The Obama administration is reportedly negotiating a plea bargain that would spare the life of Boston Marathon bomber Dzhokhar Tsarnaev and that could allow the FBI to continue interrogating the suspect about other terrorist plots.
NBC News reports that federal prosecutors and Tsarnaev's lawyers “have begun very early discussions about a possible deal in which he could avoid the death penalty in return for a full accounting to the FBI of what happened and why as investigators continue working to find those answers for themselves.”
Talk of a legal settlement that would allow Tsarnaev to escape execution comes after high-powered attorney Judy Clarke, a death-penalty specialist from San Diego, was added to Tsarnaev's legal defense team earlier this week. U.S. Magistrate Judge Marianne Bowler approved Clarke's appointment Monday.
Clarke is credited with helping to secure life sentences for clients facing the death penalty such as Jared Loughner, "Unabomber" Ted Kaczynski, and 1996 Olympics bomber Eric Rudolph. Clarke's fees will reportedly be paid by U.S. taxpayers.
Federal terrorism charges were laid against Tsarnaev last week after some lawmakers demanded the U.S. citizen be treated as an unlawful enemy combatant. Such a move would have given authorities a freer hand to question Tsarnaev about Islamic terrorist operations.
Tsarnaev had been subject to questioning by the FBI for about 16 hours when Judge Bowler suddenly appeared unannounced in the suspect's hospital room early on April 22. Accompanied by a prosecutor and a public defender, Bowler -- not law enforcement officers -- read Tsarnaev his Miranda rights and the suspect immediately stopped cooperating with the FBI.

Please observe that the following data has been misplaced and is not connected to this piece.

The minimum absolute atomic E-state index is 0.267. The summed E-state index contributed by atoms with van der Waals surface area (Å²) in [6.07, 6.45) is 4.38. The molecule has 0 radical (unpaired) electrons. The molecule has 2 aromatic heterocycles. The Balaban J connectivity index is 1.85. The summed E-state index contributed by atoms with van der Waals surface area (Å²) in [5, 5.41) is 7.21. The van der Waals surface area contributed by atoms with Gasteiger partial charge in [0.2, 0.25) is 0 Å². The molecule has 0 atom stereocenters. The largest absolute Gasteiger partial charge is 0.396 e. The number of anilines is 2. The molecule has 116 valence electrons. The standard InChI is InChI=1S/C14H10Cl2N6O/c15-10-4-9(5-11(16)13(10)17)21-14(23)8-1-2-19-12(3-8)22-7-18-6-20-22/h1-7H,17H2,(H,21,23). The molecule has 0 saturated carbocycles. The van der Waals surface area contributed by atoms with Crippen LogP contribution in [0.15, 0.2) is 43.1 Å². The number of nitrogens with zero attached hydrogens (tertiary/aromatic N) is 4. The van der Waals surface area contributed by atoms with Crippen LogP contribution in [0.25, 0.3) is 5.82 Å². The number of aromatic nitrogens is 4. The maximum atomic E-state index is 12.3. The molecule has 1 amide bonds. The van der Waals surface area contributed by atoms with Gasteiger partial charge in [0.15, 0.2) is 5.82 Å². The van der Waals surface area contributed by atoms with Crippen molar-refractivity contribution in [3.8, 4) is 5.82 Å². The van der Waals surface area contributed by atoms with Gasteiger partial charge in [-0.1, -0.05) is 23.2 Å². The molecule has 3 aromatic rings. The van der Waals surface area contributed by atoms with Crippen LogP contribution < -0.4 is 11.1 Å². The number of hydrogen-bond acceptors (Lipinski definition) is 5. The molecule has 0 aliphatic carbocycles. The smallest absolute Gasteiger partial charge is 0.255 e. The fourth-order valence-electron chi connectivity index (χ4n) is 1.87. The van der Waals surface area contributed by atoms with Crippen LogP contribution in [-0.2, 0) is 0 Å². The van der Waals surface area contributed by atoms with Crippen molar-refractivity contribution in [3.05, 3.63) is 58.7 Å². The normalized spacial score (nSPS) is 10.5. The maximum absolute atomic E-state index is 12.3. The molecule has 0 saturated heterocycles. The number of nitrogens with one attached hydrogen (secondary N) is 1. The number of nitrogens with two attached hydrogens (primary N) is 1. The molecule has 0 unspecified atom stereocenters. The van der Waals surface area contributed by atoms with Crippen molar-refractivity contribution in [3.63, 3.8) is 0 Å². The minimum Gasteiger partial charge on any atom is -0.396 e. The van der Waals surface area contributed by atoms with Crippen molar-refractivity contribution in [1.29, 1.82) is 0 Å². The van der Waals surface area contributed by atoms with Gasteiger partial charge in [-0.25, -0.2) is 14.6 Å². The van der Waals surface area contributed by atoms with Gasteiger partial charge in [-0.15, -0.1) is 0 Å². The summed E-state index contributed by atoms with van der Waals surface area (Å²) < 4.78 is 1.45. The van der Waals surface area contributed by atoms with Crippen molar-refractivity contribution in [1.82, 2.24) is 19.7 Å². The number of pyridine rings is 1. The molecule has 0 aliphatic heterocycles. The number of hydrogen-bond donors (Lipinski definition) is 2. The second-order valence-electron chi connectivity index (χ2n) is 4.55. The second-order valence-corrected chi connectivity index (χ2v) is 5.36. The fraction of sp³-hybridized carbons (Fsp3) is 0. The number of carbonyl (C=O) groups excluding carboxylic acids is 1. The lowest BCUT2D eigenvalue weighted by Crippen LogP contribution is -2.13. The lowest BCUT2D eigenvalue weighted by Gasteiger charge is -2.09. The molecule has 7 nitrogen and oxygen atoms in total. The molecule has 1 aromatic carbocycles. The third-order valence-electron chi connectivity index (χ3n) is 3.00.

U.S. Attorney General Eric Holder said Bowler made the right call. That decision was “totally consistent with the laws that we have,” he said Saturday. “The decision to Mirandize was one that the magistrate made,” Holder added.
But a legal expert said Holder is misstating the law, as handed down by the U.S. Supreme Court in the precedent-setting 1966 ruling, Miranda v. Arizona.
"Eric Holder was dead wrong when he said there was a legal requirement to Mirandize Dzhokhar Tsarnaev," attorney Curt Levey, president of the Washington, D.C.-based Committee for Justice, told this writer in an interview.
"The Supreme Court's ruling in Miranda says only that without a Miranda warning the defendant's statements cannot be used to convict him in a criminal trial. There is no requirement that you be Mirandized. It applies only to the evidence that can be used to convict you."
In other words, had it not been for Bowler taking the extremely unusual step of reading Tsarnaev his rights, the FBI could have continued trying to extract intelligence from the suspect that might have been useful in fending off future Islamic terrorist attacks.
This appears to be a new approach to judicial activism. Bowler seems to have usurped the powers of the executive branch by taking it upon herself to decide on behalf of the American government that assuring the admissibility of evidence gathered from Tsarnaev in court was more important than possibly obtaining more information from him about terrorist networks that could have saved American lives. It is not supposed to be Bowler's decision to make.
Meanwhile, citing unnamed sources, the Daily Mail (UK) reported that the Saudi government warned the U.S. last year that the other Boston Marathon bomber, Tamerlan Tsarnaev, killed in a shootout with police April 19, was a dangerous extremist. The security alert, which the Saudi embassy in Washington, D.C., and the Obama administration deny was issued, was separate from warnings about Tsarnaev that Russian intelligence provided to the Obama administration.
After Saudi Arabia rejected Tsarnaev's December 2011 application to enter the kingdom to make a pilgrimage to Mecca, Saudi authorities sent a written warning to the U.S. Department of Homeland Security and the British government last year advising that "something was going to happen in a major U.S. city."
According to the newspaper, the "government-to-government" letter named Tsarnaev specifically but did not indicate when or where an attack would take place. The Saudis acted because they believed U.S. authorities should be intercepting packages intended for Tsarnaev to look for items used to make bombs.